2011-2012 Season

First Take: Michigan Without Darius Morris


Now that Morris is officially leaving his name in the NBA draft, it’s time to start thinking about next year’s team without Morris.

First, a word on Morris’s decision. This was a secret that wasn’t necessarily well kept. Morris and his family have been involved in extensive conversations with agents for quite some time and there never appeared to be much thought given to the idea of returning to school. We’d be surprised if Morris didn’t sign with Andy Miller or Leon Rose when he makes his final decision.

Dan Wolken summarized the situation in 140 characters:

Darius Morris’ decision to enter the draft was pretty much done a while ago. I really believe his college coach was the last to know.

The one part of this quote that I tend to disagree with is that nobody on the Michigan staff understood Morris’s plans. There appears to be elements of saving face involved in the situation, perhaps from both parties, and that seems like the only sensible reason for Morris to draw out the “testing the waters” process for so long.  At the end of the day, the decisions that were made over the last several weeks appear to have been more about what agent to hire rather than whether to stay in the draft.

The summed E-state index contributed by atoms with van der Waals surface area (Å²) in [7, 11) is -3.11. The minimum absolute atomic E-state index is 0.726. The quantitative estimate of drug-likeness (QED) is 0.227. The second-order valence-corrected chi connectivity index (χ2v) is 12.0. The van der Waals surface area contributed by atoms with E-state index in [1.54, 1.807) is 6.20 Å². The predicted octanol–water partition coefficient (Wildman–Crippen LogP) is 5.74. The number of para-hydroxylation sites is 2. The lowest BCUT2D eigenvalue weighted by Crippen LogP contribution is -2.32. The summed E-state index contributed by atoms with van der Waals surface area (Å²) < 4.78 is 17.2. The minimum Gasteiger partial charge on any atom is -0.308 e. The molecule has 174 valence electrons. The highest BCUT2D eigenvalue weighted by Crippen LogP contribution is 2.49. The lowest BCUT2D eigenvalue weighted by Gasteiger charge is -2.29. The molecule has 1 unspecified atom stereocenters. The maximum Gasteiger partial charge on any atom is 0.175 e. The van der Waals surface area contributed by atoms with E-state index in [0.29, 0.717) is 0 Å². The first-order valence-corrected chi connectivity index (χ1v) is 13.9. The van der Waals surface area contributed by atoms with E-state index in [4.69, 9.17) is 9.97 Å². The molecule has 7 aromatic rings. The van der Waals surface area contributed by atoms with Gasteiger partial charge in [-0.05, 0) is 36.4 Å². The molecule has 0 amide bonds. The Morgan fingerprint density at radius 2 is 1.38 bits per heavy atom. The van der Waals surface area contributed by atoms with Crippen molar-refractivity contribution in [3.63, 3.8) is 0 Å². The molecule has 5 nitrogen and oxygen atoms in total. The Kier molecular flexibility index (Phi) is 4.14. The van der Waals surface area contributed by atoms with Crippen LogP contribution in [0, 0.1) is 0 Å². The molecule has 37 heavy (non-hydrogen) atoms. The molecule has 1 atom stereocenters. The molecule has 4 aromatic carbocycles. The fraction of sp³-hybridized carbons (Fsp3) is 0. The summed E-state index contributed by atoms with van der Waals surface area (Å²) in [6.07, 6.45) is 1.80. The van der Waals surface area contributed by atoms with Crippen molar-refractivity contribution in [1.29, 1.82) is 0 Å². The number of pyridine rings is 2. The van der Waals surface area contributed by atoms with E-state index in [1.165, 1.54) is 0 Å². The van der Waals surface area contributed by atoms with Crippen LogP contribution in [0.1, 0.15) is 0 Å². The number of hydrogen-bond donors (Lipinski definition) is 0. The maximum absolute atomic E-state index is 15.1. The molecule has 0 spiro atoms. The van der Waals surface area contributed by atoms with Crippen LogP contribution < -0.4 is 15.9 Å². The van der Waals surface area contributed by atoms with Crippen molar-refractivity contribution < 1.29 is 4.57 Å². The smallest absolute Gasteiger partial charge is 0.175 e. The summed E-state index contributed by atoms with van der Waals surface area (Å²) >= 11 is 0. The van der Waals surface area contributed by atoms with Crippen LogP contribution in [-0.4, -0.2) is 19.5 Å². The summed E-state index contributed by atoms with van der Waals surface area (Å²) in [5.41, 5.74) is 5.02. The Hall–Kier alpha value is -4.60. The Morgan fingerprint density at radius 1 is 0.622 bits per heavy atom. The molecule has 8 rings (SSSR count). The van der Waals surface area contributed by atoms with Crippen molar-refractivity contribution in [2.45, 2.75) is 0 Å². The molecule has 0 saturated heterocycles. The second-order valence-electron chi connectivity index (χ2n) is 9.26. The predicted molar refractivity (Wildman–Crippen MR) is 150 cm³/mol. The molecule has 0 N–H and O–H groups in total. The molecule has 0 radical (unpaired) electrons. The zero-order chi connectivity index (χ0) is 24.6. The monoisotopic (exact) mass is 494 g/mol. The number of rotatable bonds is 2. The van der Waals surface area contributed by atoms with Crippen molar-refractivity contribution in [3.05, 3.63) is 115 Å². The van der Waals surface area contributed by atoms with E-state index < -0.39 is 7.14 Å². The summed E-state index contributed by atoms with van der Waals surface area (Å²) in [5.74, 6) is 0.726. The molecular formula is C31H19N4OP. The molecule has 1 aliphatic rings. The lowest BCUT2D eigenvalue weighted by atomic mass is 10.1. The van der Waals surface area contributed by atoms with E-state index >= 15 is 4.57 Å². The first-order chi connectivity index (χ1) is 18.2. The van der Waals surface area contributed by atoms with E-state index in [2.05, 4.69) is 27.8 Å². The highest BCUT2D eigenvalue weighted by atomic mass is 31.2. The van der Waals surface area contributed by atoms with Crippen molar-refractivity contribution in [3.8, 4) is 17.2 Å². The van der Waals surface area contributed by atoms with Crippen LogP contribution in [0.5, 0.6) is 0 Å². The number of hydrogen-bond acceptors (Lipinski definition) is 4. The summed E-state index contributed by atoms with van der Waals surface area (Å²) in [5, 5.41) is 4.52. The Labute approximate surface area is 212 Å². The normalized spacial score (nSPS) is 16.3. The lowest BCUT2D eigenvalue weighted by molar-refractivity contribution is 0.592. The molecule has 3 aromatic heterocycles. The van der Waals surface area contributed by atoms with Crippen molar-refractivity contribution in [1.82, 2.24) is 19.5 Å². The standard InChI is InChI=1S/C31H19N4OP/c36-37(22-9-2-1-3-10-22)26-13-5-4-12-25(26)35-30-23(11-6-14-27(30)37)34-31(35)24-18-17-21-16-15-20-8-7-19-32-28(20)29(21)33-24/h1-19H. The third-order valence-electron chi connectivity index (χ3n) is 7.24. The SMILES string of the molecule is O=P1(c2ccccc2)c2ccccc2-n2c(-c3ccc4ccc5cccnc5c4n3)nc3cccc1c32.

Morris’s decision is far from flawless but it’s also not nearly as ridiculous as some wish to portray. The argument that I keep hearing is something like this: “Morris would be a lottery pick next year but won’t get drafted this year”. It’s completely possible that Morris could have improved by leaps and bounds next season and move his way up draft boards into the thick of the first round. It would have also been possible that he had a good junior season while his teammates shouldered a greater share of the offense, causing him to stay where he is in the draft, or even fall.

As things stand today, Morris is firmly on the bubble between the first and second round and the next 50 days will determine his fate. Morris actually pulled out of this weekend’s New Jersey combine, opting to spend his time working in Vegas before playing in front of NBA scouts. Strong workouts could move him firmly into the first round but if he struggles he could fall quickly down draft boards.

Looking ahead to next season is where things get interesting. There’s no doubt that losing Darius Morris is a significant blow to next year’s team. He was truly phenomenal at using ball screens to deliver the ball to the screener or scoring himself. That ability will be truly missed, especially by Jordan Morgan. He was also Michigan’s best two-point scoring threat and almost always the guy with the ball in his hands at crunch time. It’s unreasonable to expect Burke to be able to use a ball screen as effectively during his freshman season, but Michigan’s offense will also be a bit more balanced. Burke is a proficient three point shooter, Brundidge provides another driving option, Hardaway will take more shots, etc. The offense will be significantly different and Morris’s production will have to be replaced by committee.

First things first, expect Michigan to run significantly more possessions through Tim Hardaway Jr. next season. This is a shift that we would have seen even with Morris on the roster, but will certainly see without him. It’s tough to call this anything but a good thing as Hardaway developed so much as a playmaker during the season.